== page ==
The economic impact for the territory — and for Canada — is likely to be substantial. According to numbers from the De Beers Canada impact report, prepared by Ernst & Young, the mine is expected to inject an estimated $5.7 billion into the territorial economy. A socioeconomic agreement signed with the territorial government has set a target to draw 55 per cent of the mine’s employees from within the Northwest Territories. The mine has also signed Impact Benefit Agreements (IBAs) with six local First Nations, and has set targets for indigenous employment and contract sourcing. Currently the mine has a workforce of 333, excluding contractors; 46 per cent are from N.W.T., 20 per cent are indigenous and 14 per cent are women. By the end of next year there are expected to be around 550 employees and contractors at the site.

Traditional fire ceremony
DeBeers officials and local leaders celebrated the opening of the mine in September with a traditional fire ceremony.

The company’s first foray into arctic diamond mining was a struggle; in addition to being plagued by water management issues, Snap Lake’s kimberlite deposit is more like a plate than the carrot-shaped kimberlite deposits common in diamond mining, and thus required a costly and complex underground mining method. But Gahcho Kué is a more conventional mine. All three deposits will be mined from the surface with a truck-and-shovel method at a mining rate of 100,000 tonnes per day and processing plant throughput of three million tonnes per year, and Truter said there is potential to eventually go underground. “[It’s a] much easier mine [than Snap Lake], it’s got a much lower cost structure,” Truter said, “and on the face of it, the mine looks like it will be much more typical of the Diavik and the Ekati-type configuration.”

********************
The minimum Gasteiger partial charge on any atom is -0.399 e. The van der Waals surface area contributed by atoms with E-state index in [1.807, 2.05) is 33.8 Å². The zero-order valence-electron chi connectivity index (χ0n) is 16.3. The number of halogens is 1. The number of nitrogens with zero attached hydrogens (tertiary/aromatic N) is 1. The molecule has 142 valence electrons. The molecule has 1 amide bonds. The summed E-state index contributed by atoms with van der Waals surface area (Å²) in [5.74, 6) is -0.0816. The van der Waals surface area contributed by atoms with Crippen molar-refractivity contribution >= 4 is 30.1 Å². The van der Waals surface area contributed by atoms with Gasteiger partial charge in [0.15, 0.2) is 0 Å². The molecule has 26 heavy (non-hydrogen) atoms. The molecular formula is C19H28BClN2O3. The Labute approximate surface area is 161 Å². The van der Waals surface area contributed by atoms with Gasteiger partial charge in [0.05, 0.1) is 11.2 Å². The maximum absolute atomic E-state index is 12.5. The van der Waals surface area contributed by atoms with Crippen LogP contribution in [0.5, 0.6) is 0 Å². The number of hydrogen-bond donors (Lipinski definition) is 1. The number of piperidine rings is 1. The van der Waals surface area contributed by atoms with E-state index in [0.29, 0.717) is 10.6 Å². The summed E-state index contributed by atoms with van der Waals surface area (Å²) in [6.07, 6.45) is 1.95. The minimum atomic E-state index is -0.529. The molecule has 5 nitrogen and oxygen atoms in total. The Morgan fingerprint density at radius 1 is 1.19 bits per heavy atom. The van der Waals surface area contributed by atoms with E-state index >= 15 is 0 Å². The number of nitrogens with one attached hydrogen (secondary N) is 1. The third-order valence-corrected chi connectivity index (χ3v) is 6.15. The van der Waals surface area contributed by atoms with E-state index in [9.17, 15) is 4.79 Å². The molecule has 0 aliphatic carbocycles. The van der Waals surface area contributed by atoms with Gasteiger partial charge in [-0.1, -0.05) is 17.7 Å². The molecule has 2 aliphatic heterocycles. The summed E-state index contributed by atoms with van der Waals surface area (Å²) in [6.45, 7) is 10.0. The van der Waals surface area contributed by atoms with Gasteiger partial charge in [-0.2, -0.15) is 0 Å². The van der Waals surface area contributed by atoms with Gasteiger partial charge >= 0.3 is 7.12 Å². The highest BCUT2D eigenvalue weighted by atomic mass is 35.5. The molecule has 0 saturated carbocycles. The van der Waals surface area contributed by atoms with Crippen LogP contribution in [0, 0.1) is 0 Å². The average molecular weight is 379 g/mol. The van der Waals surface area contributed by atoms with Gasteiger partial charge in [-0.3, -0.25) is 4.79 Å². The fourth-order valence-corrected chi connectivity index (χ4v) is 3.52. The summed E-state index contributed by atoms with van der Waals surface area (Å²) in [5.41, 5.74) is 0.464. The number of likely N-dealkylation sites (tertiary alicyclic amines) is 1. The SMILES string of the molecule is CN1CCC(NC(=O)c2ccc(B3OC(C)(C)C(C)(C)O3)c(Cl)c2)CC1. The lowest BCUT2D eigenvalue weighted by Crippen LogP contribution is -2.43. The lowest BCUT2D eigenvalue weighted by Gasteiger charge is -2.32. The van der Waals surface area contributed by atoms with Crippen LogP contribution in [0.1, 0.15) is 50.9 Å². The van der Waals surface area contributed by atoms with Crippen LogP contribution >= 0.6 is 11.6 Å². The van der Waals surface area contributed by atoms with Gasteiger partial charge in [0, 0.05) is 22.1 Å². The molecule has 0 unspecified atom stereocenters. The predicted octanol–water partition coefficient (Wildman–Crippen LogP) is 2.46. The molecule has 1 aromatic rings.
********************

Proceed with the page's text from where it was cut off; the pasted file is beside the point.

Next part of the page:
Mined material will be treated at the processing plant by crushing, screening, dense media separation and X-ray sorting. “We use single-particle sorters, which are laser machines and are really unique to De Beers,” Rodel said. The diamond-rich concentrate is hand-sorted on site and sent to Yellowknife for cleaning and government evaluation.

The mine’s fine tailings (crushed and ground kimberlite) will be stored in what Rodel calls a “processed kimberlite containment facility” on site for the first five years, at which point it will be shut down and both fine and coarse tailings will start being deposited in the mined-out Hearne open pit, along with waste rock. The 5034 pit, when it has been fully mined, will also act as tailings storage, a new approach in the N.W.T diamond mining industry designed to minimize the amount of land disturbed. The plan, Rodel said, is to do “ongoing reclamation” over the life of the mine; both the coarse and fines processed kimberlite facilities will be reclaimed progressively during operations, and the lake will be refilled after the mine has stopped producing.

The icy road to production